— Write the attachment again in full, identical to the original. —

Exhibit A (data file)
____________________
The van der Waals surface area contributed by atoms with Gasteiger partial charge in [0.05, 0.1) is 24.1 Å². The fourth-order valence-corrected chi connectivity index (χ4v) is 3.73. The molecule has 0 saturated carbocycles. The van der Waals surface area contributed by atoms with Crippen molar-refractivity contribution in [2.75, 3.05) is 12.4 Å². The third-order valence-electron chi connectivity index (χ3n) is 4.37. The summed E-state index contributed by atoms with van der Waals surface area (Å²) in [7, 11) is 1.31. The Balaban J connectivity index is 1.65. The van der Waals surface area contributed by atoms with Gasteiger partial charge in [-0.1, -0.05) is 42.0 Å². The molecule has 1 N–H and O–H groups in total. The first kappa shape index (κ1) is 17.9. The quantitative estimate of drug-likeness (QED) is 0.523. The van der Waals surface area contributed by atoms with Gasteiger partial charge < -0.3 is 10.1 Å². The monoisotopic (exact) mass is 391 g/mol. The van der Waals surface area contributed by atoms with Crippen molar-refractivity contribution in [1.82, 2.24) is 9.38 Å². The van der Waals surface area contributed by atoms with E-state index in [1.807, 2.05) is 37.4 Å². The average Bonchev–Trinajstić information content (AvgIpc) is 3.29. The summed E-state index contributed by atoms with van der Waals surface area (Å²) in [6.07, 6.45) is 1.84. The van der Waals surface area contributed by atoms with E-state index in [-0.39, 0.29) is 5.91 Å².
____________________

The van der Waals surface area contributed by atoms with Gasteiger partial charge in [0.05, 0.1) is 24.1 Å². The fourth-order valence-corrected chi connectivity index (χ4v) is 3.73. The molecule has 0 saturated carbocycles. The van der Waals surface area contributed by atoms with Crippen molar-refractivity contribution in [2.75, 3.05) is 12.4 Å². The third-order valence-electron chi connectivity index (χ3n) is 4.37. The summed E-state index contributed by atoms with van der Waals surface area (Å²) in [7, 11) is 1.31. The Balaban J connectivity index is 1.65. The van der Waals surface area contributed by atoms with Gasteiger partial charge in [-0.1, -0.05) is 42.0 Å². The molecule has 1 N–H and O–H groups in total. The first kappa shape index (κ1) is 17.9. The quantitative estimate of drug-likeness (QED) is 0.523. The van der Waals surface area contributed by atoms with Gasteiger partial charge < -0.3 is 10.1 Å². The monoisotopic (exact) mass is 391 g/mol. The van der Waals surface area contributed by atoms with Crippen molar-refractivity contribution in [1.82, 2.24) is 9.38 Å². The van der Waals surface area contributed by atoms with E-state index in [1.807, 2.05) is 37.4 Å². The average Bonchev–Trinajstić information content (AvgIpc) is 3.29. The summed E-state index contributed by atoms with van der Waals surface area (Å²) in [6.07, 6.45) is 1.84. The van der Waals surface area contributed by atoms with E-state index in [-0.39, 0.29) is 5.91 Å².